Eskdale, North Yorkshire
Coordinates: Eskdale is a valley running west to east from Westerdale on the North York Moors to Whitby on the east coast of England. Formed during the last major ice age, it has a classic U-shaped valley formation caused by the action of glaciers carving away the rock. Eskdale is named after its river which in Celtic means water or stream. The dale carries the River Esk from the "Esklets" above Westerdale to the sea at Whitby. The tops of its steep-sided valleys are noted for their heather moorland, whilst below the land is mainly split between pasture for cows and Swaledale sheep and arable crops such as Oil seed rape.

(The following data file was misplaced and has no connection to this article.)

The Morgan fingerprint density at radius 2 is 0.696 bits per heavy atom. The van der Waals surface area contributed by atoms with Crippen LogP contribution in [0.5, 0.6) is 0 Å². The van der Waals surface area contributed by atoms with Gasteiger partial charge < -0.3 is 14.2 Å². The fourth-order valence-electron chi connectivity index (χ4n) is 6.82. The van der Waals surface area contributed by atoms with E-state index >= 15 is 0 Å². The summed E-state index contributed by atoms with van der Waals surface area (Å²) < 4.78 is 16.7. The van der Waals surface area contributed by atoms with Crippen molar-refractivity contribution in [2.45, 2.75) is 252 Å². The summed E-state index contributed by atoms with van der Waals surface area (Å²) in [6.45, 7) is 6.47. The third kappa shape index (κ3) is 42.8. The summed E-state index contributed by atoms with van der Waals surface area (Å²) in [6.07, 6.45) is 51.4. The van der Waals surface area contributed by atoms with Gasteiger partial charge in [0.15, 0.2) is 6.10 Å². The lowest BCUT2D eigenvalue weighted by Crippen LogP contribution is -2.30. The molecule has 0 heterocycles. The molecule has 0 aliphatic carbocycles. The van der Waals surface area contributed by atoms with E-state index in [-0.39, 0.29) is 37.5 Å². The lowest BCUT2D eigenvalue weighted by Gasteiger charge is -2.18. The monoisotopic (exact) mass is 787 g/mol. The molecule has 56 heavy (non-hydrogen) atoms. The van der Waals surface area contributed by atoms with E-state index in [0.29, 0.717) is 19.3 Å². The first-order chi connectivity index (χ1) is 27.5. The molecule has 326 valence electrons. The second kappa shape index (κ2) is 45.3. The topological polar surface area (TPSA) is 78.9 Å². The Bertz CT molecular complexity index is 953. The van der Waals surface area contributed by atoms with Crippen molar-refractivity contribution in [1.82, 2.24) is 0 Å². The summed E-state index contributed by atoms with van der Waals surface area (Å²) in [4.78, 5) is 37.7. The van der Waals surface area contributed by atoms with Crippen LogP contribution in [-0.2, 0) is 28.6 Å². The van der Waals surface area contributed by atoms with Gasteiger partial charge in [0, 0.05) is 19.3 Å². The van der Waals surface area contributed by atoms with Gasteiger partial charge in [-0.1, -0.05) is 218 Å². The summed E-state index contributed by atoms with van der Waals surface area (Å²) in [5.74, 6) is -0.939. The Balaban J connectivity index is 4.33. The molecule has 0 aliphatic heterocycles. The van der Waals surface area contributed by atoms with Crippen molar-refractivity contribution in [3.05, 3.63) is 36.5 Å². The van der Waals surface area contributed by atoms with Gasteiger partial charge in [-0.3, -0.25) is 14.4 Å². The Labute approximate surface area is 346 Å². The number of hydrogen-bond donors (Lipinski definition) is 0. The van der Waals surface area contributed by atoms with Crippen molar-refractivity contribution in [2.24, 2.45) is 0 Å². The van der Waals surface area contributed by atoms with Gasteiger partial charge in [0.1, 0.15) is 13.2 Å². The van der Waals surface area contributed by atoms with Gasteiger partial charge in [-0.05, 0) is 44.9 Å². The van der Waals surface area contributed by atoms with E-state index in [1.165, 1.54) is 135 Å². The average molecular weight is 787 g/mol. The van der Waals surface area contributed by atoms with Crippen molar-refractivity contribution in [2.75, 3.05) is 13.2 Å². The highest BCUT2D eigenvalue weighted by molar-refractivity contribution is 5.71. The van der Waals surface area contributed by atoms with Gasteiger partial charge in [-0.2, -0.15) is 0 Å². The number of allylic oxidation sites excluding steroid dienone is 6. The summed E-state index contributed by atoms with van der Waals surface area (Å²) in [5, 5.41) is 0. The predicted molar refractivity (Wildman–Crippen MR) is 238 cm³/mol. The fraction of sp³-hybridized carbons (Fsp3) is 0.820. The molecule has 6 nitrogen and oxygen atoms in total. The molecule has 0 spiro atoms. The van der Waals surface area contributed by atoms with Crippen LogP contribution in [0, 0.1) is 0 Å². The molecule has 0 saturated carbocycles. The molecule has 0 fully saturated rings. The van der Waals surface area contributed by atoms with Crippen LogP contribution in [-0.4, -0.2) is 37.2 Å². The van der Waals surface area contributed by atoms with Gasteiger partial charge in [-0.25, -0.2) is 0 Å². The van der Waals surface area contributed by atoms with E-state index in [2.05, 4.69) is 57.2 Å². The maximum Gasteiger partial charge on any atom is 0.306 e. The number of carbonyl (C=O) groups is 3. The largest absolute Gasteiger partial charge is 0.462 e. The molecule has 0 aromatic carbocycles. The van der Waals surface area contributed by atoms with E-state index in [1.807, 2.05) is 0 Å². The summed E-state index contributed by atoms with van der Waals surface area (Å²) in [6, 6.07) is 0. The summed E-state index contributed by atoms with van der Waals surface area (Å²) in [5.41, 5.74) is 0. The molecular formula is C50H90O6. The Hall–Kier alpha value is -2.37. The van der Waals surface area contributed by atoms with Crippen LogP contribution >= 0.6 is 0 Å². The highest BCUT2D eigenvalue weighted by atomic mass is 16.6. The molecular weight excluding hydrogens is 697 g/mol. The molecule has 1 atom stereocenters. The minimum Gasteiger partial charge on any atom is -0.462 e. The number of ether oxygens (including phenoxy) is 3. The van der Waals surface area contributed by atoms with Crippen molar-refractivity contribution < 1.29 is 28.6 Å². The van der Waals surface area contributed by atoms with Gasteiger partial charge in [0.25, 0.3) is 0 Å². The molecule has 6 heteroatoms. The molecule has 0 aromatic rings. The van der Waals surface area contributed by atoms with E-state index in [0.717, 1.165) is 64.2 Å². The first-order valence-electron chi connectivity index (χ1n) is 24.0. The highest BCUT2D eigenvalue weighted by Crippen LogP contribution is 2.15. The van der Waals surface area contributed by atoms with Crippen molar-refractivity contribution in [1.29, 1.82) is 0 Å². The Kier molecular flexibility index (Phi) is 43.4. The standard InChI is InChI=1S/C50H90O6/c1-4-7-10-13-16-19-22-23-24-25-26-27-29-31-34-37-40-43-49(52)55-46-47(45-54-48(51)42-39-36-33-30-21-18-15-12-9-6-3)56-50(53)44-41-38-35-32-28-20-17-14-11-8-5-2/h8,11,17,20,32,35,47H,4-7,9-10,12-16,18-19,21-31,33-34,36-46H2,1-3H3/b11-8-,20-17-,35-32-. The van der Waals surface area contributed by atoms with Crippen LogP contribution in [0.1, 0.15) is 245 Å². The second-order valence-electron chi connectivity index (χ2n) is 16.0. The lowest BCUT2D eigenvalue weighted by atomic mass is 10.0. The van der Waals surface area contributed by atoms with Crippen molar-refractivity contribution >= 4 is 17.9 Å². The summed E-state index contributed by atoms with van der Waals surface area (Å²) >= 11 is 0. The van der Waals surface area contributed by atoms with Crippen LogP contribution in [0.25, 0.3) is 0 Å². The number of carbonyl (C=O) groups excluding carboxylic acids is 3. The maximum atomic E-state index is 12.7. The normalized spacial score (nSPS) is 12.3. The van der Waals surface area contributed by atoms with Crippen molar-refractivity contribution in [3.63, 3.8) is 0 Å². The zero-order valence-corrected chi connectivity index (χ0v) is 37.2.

The river flows through the narrow valley that the water has cut into the soft shale of the Jurassic rocks. Because of this, the rainfall can cause rapid flooding like those suffered in 1840, 1930 and in 2000.  The 1930 flood caused many problems including destroying the bridge over the river in Sleights. The A169 road bridge that runs over the Esk in Sleights village dates from 1937.
A natural gas accumulation is present in the Permian dolomitic limestones at Eskdale. Natural gas from this field was used in the 1960s and 1970s by the former North Eastern Gas Board to supply Whitby and other local towns.
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- "Esk Valley Community Rail Partnership". Rural Yorkshire. 18 August 2014. p. 3. Retrieved 7 January 2016.
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- Tiratsoo, E.N. (1972). Natural Gas. Beaconsfield: Scientific Press Ltd. p. 206.
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